Jolivet / Stravinsky
Saturday, July 2, 2011 from 7:30 PM to 9:00 PM (CDT)
Round Top, TX
Andre Jolivet Rhapsody for Seven
Igor Stravinsky The Soldier's Tale
Fred Child, Narrator
Tim Brown, The Soldier
Garry Peters, The Devil
Addison Bull, The Princess
Jeff Hinkle, Stage Director
Libby Lovejoy, Choreographer
David Gipson, Lighting Designer
Erica Kiesewetter, violin; Brett Shurtliffe, double bass; Håkan Rosengren, clarinet; Kristin Wolfe
Jensen, bassoon; Lee Rogers, trombone; Tony Edwards and Philip Welder, percussion; Young Artist, trumpet;
Stefan Sanders, conductor.
Jolivet’s Rhapsody for Seven was commissioned in the 1950′s by an ensemble that was already scheduled to be touring Stravinsky’s Soldier’s Tale. Because Stravinsky’s work is only an hour, there was a need for an additional work on the program. Jolivet was happy to contribute the first half of the program scored naturally for the exact instrumentation of Stravinsky’s masterpiece. The work was premiered on November 13, 1959 at the Festival of Braunschweig.
The Soldier's Tale is a 1918 theatrical work "to be read, played, and danced" set to music by Igor Stravinsky. The libretto, which is based on a Russian folk tale, was written in French by the Swiss universalist writer C.F. Ramuz. It is a parable about a soldier who trades his fiddle to the devil for a book that predicts the future of the economy. The music is scored for a septet of violin, double bass, clarinet, bassoon, cornet (often played on trumpet), trombone, and percussion, and the story is told by three actors: the soldier, the devil, and a narrator. A dancer plays the non-speaking role of the princess. The piece was written for small ensemble to compensate for the lack of players due to World War I (since so many were enlisted in the armed services)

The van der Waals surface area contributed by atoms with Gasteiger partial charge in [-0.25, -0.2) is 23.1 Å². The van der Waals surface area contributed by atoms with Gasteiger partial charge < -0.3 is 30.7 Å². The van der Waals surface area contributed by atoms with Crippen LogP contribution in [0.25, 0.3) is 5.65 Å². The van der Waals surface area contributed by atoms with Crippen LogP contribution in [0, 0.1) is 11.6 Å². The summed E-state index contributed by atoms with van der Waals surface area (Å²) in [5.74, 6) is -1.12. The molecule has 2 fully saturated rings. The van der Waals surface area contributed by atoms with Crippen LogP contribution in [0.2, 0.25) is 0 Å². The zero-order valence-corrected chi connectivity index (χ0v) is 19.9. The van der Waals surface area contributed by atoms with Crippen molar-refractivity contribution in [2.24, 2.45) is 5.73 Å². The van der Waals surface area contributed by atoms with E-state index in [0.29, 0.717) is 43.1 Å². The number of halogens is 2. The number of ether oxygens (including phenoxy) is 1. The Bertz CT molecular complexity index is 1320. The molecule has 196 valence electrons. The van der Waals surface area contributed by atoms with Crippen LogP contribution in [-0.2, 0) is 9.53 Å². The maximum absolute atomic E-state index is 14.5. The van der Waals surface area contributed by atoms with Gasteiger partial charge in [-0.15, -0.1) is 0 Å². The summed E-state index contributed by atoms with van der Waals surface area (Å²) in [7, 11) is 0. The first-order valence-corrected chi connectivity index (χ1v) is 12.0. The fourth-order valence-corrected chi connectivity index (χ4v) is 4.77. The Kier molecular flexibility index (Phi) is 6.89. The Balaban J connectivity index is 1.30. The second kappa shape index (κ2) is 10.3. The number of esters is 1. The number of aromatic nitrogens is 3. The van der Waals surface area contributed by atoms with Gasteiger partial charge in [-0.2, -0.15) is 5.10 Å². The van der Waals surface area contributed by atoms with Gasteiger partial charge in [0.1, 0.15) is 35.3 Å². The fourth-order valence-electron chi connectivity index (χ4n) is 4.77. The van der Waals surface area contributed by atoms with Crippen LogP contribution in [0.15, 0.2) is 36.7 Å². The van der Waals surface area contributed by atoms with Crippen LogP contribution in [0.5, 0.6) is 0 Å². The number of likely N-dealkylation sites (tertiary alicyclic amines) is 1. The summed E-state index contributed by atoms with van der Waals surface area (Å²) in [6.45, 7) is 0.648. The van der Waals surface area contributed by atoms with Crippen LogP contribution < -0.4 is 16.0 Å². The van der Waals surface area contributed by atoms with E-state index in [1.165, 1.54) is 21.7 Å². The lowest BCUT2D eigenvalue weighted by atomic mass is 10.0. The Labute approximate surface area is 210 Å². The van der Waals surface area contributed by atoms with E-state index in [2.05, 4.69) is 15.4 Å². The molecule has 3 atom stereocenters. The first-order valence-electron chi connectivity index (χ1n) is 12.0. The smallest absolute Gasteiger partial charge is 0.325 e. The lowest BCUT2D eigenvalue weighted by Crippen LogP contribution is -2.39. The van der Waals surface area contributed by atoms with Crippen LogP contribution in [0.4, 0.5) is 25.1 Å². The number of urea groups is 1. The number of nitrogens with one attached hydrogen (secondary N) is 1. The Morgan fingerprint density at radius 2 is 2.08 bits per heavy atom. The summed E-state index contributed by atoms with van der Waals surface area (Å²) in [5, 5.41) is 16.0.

Located in historic Round Top, Texas, The James Dick Foundation for the Performing Arts and its sole project, the Round Top Festival Institute, were founded in 1971 by world-renowned concert pianist James Dick. Begun with a handful of gifted young pianists in rented space on the town square, the project is now an internationally acclaimed European-styled music institute for aspiring young musicians and distinguished faculty.